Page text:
I saw, but I could not comprehend. The creature before me was neither fish nor human, but a mix of both, and very tall (or long, as the case may be), too fish-like to be described in human terms, and too human-like to be dismissed as a mere fish. She had bulbous eyes, gills instead of a nose, and a mouth constantly in motion. Violet hair was piled on top of her head, bound and fastened by strands of seaweed and starfish. She maintained her position by softly waving colorful fins spanning the space between her arms and her sides. The legs were separate, but each ended in a long fin, like flippers. I banked on the creature’s desire to rescue me as I waved my hands, trying to signal that I wanted to be taken up closer to the surface.
The bulbous eyes watched me carefully, as the head tilted to one side. The body was almost fluid in motion as she twisted around to get a good look at me from all sides.
“I was under the impression that land-dwellers possessed the ability to speak,” she said abruptly.
I stopped moving; she could talk—but how was she going to know that I could, if the problem was being able to breathe underwater? I tried bobbing my head and pointing to my mouth, humming to let her know that I had a voice.
The creature blinked at me in what could only be construed (owing to the lack of eyebrows and eyelids) as annoyance. She made a rattling sound that could have been a sigh. “The uandino over your mouth enables you to breathe, crawler. If you can talk, then talk!”
My mouth flew open on its own, and I felt a sudden heaving rush of air enter my lungs—but no water. I stretched my lips as far as they would go, but the gel over my mouth did not even crack. I could breathe normally with the coating on my lips, just like she said.
My rescuer folded her arms and regarded me dubiously. “My name is Shirill, and I am a maiden in the court of Her Ladyship the Mer-Queen, whom land-dwellers know as the Lady of the Lake. Who are you and how did you come to be bound and cast into the Lake?”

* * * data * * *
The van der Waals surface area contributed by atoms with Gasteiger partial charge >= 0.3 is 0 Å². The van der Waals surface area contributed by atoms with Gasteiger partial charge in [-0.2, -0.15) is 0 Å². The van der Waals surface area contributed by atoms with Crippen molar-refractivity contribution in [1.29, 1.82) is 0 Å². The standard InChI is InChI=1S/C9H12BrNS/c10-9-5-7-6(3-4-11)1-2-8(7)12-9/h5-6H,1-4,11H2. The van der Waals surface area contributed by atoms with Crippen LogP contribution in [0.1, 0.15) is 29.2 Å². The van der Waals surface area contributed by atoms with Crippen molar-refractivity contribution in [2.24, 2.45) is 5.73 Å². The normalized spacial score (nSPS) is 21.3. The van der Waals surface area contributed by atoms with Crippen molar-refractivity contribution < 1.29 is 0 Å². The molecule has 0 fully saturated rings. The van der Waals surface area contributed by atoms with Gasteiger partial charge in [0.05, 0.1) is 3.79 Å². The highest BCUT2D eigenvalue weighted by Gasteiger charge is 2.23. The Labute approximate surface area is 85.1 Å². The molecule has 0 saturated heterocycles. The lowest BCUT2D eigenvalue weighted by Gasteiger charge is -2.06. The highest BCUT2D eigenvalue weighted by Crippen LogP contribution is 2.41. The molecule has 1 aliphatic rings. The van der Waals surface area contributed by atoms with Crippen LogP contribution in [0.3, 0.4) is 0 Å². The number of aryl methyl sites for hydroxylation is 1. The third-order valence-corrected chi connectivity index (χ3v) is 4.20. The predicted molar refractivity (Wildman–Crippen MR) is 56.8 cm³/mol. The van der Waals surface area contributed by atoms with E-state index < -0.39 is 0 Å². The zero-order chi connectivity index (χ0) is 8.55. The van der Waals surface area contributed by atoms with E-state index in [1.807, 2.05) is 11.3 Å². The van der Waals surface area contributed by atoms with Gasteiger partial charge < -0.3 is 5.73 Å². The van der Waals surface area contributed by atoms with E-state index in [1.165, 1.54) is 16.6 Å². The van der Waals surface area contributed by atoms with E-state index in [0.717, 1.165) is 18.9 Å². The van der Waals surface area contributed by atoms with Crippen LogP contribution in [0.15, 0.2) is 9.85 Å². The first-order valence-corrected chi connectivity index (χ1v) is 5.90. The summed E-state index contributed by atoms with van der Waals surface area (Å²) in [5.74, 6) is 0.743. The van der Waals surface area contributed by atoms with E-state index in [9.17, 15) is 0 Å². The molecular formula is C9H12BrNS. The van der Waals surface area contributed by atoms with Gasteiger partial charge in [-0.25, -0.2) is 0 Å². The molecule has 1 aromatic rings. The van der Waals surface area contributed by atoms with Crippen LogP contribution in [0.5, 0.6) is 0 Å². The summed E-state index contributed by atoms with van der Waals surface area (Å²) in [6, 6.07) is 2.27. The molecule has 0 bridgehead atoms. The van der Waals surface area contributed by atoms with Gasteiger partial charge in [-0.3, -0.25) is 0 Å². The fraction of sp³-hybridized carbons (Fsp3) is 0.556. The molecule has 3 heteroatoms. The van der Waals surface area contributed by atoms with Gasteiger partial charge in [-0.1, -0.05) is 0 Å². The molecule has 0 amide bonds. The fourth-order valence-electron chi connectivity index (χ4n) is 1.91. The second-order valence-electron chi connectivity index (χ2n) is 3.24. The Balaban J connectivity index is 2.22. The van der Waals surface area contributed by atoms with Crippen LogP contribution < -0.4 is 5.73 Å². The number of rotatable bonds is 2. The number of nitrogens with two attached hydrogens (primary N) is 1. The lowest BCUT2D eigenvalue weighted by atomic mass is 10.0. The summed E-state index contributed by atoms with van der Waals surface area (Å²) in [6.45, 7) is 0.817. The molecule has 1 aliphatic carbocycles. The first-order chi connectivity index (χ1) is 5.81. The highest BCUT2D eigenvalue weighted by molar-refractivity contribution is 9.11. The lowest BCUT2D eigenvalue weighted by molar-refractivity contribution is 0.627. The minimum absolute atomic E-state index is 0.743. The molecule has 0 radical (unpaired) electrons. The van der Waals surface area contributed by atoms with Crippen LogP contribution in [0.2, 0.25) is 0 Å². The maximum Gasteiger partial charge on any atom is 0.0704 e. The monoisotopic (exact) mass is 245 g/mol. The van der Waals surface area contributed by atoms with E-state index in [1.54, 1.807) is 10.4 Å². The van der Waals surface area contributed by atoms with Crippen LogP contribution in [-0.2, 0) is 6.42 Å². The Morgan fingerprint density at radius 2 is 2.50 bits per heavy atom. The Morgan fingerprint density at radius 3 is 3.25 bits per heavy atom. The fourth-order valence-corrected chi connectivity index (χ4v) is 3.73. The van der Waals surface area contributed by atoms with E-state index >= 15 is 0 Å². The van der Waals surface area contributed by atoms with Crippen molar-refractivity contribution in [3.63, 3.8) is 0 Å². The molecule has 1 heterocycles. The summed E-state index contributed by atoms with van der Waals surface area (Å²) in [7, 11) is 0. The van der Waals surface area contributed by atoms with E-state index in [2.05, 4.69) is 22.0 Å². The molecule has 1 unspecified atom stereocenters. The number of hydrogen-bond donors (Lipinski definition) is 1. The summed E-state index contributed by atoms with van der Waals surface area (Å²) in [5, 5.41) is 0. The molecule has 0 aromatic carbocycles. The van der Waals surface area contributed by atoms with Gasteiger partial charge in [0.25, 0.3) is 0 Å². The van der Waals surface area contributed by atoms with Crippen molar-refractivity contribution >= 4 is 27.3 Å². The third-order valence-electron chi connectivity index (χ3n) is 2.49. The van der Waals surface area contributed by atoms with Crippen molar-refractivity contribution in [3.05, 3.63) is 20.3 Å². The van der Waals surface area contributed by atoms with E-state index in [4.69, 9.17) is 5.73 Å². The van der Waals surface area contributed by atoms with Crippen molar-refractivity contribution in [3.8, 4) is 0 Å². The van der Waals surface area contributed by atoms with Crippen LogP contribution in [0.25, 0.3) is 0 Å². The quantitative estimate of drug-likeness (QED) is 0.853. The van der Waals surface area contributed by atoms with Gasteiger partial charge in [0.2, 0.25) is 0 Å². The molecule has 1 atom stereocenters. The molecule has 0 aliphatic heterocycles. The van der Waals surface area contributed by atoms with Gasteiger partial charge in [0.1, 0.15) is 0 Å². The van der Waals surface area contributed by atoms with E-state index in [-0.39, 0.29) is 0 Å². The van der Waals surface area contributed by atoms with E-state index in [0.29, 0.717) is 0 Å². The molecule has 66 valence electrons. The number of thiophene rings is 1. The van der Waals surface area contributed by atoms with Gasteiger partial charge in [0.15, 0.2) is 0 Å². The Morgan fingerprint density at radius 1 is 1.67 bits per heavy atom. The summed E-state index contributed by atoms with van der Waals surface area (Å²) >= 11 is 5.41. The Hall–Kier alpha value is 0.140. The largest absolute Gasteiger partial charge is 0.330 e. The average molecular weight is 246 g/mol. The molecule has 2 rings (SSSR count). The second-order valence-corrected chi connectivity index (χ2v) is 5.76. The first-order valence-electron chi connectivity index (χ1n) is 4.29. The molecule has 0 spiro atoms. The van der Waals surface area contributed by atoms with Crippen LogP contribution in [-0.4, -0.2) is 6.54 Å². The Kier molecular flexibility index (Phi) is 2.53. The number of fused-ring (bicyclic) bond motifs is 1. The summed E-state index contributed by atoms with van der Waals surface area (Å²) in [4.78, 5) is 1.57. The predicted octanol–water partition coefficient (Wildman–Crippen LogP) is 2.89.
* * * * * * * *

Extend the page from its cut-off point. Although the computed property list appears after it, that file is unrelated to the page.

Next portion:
A small thrill ran through me; so this is what mermaids looked like in this world!
“My name is Laura,” I said, “I’m a human, and I came to this world by mistake. I was captured by some trolls, who tied me up, and they tossed me into the Lake when the Patrol spotted them.”
Shirill gasped so hard that I could hear her gills flap closed. “A human? It has been many ages since a human has been in our midst—and the last one certainly didn’t have any business with the Lake.” She swam in a slow loop, her body forming a wide, graceful circle. “You say you are here by mistake—but perhaps you are here to unite the Phantasmians and free us from the Underworld oppression!”
This was the third time someone assumed I was here to “save the world.” First of all, that sort of a plot was so overdone I didn’t want any part of it myself; secondly, my whole goal was only to get out of this world by any means possible! I shook my head.
“I seriously doubt it,” I said. “I am not here to start a rebellion or anything like that; the unicorn I was traveling with seemed to think that this Lady of the Lake whom you serve could help me figure out how to get back to my own world. We were on our way there when the trolls waylaid us.”
Shirill was too attached to her idea to pay me any mind. “Oh, but don’t you see? You, the human, are a stranger to every creature, and so your abilities could be the key to sending the Underworlders back beneath the surface, where they came from.”
“What abilities?” I objected.
Shirill swam around behind me, reclining in the water as if on a bed. “The last human was the one to summon the Underworlders; do not all humans have the same powers?”
The perfect plan for a fantasy story unfolded in my mind: a wicked magician in search of ultimate power summoning an army of dark creatures, and an innocent hero tasked with stopping him—
I shook my head and turned away from her. “Oh no you don’t!” I said, both to myself and to the mermaid.